Someone told me he made a long business flight somewhere and it was only when he got onto the WiFi, in the airport coming through passport control, he saw an email saying the meeting’s cancelled. He was like, “I can’t believe this. I sat for hours in the airport in Gatwick before I flew. And they said, “Well, we emailed you.” He said, “Well, why didn’t you phone me?” But we don’t do that, we’ve got multiple routes of communicating with people, but we don’t use all of them and the consequence of that is a lot of us find the need to be checking emails on the weekend just in case.
We’re not relaxing, we’re in a state of heightened anxiety ‘just in case’. I think trying to get some balance there, trying to sort of get a sense of freshness to what we’re doing is really important.
7. Do you have any examples of great workplace culture done right?
What you find is the best workplaces definitely have workers feel they’ve got autonomy to get things done. It’s why I’m personally against banning people from using emails at the weekend. I don’t think people should press ‘send’ on emails at the weekend, but if you want to spend Saturday morning clearing your inbox, you shouldn’t be prevented. There’s some talk in some countries about banning people from even accessing email at the weekend. What your doing there is, you’re turning people into infants. If you want to catch up and feel like you’re doing your job properly, even though work is too demanding, you should feel free to do that. So I think, good workplaces normally allow people to have the autonomy to get their job done in the way they want.
But I think, accessing psychological safety is really critical. One thing that Pixar animation does is they have something called the Brains Trust. And anytime someone’s working on a film, people sit down and they’ll share it, and everyone in the room is invited to give criticism, but not solutions. So you’re not invited to solve it, you’re invited to point it out. And the people there say, “What it does is it means that no one feels above criticism. No one feels like they can’t be told that something doesn’t feel right.” In fact, the first thing that Disney did when Disney bought Pixar is they introduced the Brains Trust at Disney. They called it the Story Trust Day. But if anyone’s seen Frozen, the two main characters weren’t sisters before that came along. She was going to fall in love with the prince and that was going to be the end, before that came along. So actually, some of the things that helped subvert that film and make it a bit fresher, they came from that process.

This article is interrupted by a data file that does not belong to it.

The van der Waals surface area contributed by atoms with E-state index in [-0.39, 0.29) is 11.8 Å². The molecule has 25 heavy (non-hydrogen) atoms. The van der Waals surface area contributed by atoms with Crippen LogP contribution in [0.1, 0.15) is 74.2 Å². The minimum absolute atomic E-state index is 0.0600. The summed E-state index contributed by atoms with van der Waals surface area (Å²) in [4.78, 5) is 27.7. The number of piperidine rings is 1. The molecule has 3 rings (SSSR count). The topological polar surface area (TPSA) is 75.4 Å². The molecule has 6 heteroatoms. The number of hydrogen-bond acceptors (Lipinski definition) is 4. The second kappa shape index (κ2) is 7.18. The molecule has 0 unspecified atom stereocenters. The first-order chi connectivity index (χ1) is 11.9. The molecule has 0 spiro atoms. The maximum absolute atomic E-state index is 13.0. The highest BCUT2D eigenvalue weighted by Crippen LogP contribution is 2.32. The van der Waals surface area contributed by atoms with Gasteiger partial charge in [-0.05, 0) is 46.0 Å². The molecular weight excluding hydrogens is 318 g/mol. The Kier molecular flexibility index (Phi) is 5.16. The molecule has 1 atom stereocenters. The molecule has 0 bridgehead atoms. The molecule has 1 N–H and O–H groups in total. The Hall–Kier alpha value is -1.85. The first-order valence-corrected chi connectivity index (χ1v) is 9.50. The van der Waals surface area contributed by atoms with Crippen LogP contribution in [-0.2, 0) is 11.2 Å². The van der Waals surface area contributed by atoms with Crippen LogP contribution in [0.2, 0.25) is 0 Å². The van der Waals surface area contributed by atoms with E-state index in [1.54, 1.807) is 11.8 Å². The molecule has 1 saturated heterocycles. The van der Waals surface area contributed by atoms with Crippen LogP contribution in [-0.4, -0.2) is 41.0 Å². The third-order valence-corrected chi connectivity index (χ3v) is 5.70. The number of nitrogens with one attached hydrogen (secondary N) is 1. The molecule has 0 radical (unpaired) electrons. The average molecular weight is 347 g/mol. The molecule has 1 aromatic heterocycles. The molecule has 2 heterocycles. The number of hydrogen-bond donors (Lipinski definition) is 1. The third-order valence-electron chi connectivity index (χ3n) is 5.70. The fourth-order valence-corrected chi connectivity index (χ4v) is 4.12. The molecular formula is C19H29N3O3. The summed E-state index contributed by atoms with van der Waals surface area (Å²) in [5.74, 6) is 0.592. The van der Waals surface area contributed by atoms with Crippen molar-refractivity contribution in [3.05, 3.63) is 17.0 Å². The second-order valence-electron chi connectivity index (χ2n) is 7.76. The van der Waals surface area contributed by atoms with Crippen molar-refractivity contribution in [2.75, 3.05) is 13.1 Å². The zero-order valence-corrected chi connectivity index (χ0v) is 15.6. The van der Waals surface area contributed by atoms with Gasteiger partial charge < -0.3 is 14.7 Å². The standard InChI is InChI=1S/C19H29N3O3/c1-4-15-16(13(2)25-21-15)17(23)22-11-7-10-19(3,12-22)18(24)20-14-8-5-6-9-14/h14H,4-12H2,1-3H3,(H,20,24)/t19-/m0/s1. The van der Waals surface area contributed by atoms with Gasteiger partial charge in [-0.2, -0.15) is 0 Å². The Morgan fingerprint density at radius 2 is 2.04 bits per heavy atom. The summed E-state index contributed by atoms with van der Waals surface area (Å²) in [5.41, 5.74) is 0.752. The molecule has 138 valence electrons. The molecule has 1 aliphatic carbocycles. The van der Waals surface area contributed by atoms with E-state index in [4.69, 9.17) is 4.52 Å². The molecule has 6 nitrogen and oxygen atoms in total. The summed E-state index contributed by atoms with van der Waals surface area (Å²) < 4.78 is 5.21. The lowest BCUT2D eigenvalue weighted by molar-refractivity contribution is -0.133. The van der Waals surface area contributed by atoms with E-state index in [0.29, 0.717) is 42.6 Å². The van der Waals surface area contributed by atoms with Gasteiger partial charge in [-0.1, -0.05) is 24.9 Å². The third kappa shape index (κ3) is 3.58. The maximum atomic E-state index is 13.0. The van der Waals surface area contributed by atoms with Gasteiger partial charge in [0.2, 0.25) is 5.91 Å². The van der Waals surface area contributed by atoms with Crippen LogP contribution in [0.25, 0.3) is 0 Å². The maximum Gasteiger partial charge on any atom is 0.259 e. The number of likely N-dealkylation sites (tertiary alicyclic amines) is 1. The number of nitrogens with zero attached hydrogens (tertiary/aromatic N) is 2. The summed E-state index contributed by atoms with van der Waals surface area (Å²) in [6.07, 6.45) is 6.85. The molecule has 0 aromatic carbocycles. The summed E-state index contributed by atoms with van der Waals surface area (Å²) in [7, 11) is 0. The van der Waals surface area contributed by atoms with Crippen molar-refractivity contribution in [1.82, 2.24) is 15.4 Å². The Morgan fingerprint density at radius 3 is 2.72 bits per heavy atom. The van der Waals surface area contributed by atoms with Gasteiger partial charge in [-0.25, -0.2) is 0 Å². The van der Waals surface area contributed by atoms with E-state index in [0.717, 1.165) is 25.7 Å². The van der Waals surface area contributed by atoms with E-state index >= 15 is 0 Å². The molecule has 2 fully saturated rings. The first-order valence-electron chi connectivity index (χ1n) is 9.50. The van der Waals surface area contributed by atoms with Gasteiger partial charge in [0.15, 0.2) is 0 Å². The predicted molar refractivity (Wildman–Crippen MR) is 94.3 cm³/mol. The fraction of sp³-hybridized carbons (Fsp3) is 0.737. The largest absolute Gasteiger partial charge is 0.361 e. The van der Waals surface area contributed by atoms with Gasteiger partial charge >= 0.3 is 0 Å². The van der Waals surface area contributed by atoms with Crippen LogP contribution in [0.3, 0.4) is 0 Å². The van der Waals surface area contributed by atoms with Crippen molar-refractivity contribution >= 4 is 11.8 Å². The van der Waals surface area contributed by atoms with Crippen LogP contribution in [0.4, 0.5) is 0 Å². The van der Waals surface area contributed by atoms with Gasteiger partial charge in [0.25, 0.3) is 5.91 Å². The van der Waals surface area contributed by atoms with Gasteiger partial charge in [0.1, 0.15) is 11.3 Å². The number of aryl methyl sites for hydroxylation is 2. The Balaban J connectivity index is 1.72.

So businesses that try and build in the psychological safety are the ones that tend to be doing a better job. One of the best examples of that, I chatted to a member of the UK special forces. He said to me this remarkable thing that say if they’ve been on an excursion in Helmand province, or they’ve been out somewhere, they do a hot debrief he calls it, at the end of everyday. They’ve still got the kit on, they’re often still sweat steaming off them and they’ll stand there. He will say, he will describe what he believed they did on their mission today and then, he’ll say what he did including what he did wrong. He said that’s a really important part of it because that gives access to everyone hearing that saying you did something wrong isn’t a point of shame; it’s a point of description. So he said that, by the very fact he leads by example saying, “I did this. It didn’t go as well as I wanted,” it gives the access to everyone to do that.